Arctic sea ice has been in the media quite a bit this month and we looked at the issue in a blog a couple of weeks ago.
Figures from the NSIDC show this year extent fell to 5.10 million square kilometres on 13 September, and the ice cover is now increasing as we head into the northern hemisphere winter.
It’s possible that a shift in wind patterns or a late season melt could push ice extent lower, but – assuming the current figure remains – this year’s minimum extent is the sixth smallest since satellite records began in late 1970s.
The five lower seasonal minimum ice extents all happened from 2007 onwards, with the record set last year. That record low was just 3.41 million square kilometres, a notably low figure that was likely to have been influenced by weather conditions over the region which accelerated ice loss.
While a detailed analysis is required to understand the exact causes of the seasonal minimum this year, the weather conditions during the summer have been less conducive to ice loss than those experienced last year.
From late May to late June a stream of storms entered the Arctic Ocean, creating cloudy conditions at the time when the sun was at its strongest.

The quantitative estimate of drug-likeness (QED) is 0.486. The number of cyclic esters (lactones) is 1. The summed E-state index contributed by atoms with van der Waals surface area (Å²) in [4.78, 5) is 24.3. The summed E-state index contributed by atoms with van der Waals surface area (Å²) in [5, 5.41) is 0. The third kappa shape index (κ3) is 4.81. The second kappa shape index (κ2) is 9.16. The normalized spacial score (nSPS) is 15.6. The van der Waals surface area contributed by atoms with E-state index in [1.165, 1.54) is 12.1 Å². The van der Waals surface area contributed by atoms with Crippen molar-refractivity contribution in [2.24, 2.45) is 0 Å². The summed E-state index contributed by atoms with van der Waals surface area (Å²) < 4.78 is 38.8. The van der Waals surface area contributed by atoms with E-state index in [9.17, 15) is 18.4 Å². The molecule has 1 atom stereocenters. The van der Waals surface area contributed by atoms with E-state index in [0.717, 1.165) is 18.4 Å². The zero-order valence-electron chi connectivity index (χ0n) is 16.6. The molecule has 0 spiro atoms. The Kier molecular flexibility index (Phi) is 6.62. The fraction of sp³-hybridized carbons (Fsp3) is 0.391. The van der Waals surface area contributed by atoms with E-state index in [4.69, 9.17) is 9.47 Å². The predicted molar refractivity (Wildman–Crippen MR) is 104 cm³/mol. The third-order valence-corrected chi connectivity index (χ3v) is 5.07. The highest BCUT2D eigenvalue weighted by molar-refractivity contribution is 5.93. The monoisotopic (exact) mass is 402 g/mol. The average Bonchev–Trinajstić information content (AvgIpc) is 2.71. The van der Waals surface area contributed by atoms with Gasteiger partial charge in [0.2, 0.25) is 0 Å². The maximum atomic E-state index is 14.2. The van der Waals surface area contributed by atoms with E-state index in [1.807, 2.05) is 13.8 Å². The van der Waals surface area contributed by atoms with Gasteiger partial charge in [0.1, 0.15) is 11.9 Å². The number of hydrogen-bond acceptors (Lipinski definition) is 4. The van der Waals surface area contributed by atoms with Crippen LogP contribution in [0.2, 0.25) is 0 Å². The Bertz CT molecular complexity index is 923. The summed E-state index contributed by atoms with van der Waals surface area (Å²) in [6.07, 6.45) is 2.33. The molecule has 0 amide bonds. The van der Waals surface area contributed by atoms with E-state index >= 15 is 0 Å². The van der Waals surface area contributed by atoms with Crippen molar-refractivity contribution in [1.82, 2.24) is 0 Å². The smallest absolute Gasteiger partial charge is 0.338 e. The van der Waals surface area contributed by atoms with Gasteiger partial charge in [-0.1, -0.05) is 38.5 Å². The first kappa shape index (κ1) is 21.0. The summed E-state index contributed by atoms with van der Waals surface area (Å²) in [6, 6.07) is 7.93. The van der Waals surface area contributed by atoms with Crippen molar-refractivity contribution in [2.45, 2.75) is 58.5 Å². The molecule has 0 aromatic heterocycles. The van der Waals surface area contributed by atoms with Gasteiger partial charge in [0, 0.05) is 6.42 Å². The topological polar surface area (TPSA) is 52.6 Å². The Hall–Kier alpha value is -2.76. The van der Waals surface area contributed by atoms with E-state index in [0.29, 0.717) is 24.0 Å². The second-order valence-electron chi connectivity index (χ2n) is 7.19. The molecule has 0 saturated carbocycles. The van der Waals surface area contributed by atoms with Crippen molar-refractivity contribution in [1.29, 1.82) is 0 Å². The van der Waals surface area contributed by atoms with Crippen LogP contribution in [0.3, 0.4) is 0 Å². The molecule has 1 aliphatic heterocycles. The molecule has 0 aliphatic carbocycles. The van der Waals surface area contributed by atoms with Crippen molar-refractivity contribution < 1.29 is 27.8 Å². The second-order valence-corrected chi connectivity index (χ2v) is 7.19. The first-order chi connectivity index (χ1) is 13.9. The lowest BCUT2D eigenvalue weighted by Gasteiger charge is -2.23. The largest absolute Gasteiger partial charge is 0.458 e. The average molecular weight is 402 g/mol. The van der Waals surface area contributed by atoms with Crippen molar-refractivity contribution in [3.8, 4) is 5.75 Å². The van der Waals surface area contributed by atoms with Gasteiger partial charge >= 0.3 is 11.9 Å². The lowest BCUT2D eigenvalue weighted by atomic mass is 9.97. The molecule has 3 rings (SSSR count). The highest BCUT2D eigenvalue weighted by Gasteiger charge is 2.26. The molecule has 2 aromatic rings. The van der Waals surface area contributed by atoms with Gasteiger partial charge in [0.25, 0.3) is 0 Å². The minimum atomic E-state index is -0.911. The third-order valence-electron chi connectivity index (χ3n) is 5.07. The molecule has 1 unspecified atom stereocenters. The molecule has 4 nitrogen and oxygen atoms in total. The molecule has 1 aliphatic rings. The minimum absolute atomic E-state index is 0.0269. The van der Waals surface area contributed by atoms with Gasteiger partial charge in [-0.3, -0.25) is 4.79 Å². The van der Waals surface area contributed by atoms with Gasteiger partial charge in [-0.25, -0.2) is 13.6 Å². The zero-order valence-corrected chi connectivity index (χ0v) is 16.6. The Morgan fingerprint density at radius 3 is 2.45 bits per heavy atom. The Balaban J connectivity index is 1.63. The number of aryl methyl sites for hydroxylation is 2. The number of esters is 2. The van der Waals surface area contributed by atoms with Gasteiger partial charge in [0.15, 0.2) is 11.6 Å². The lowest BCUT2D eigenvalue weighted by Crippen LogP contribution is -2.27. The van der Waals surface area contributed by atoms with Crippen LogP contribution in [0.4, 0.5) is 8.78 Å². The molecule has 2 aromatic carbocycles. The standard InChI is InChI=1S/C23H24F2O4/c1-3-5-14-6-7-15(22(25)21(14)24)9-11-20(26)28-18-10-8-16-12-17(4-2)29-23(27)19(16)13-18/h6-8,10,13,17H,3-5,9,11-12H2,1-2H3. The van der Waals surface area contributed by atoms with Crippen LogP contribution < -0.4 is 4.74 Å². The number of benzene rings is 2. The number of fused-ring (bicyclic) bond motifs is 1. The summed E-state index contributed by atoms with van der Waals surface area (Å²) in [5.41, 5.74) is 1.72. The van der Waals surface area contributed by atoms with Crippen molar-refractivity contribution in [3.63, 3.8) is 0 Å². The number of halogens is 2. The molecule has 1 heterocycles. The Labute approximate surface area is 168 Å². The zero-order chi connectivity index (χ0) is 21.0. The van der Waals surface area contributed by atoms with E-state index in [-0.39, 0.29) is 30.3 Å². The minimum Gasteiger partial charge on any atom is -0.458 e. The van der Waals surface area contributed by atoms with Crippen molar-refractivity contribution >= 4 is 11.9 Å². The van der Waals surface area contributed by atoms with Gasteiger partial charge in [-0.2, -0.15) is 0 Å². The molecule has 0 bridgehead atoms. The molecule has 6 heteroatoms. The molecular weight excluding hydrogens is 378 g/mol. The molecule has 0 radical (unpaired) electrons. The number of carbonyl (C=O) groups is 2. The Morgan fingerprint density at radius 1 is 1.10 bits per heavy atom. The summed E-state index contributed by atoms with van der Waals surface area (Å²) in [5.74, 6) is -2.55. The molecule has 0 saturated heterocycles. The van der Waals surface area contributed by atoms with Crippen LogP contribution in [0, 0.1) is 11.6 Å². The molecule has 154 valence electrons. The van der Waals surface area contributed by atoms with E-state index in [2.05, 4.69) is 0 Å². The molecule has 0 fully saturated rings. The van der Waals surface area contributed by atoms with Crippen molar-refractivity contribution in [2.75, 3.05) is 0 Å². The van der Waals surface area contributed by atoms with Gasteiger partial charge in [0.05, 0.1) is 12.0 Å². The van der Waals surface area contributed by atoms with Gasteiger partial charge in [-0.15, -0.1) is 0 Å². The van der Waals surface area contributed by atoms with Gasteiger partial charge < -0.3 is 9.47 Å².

Relatively high ice cover during June and July (compared to recent years) was likely to have delayed the warming of the upper ocean and reduced melting at the base of the ice towards the end of the melt season.
We do expect a year to year variability in sea ice extent precisely because it can be so heavily influenced by weather patterns, but there is a long-term picture of decline – as you can see in the graph of August ice extents below.
New ice thickness data from the Cryosat satellite has also been released recently, and this shows a continuing shrinkage of winter ice volume. This provides a timely reminder that despite the modest recovery in seasonal minimum ice extent this year, the ice continues to thin and the volume of sea ice continues to shrink.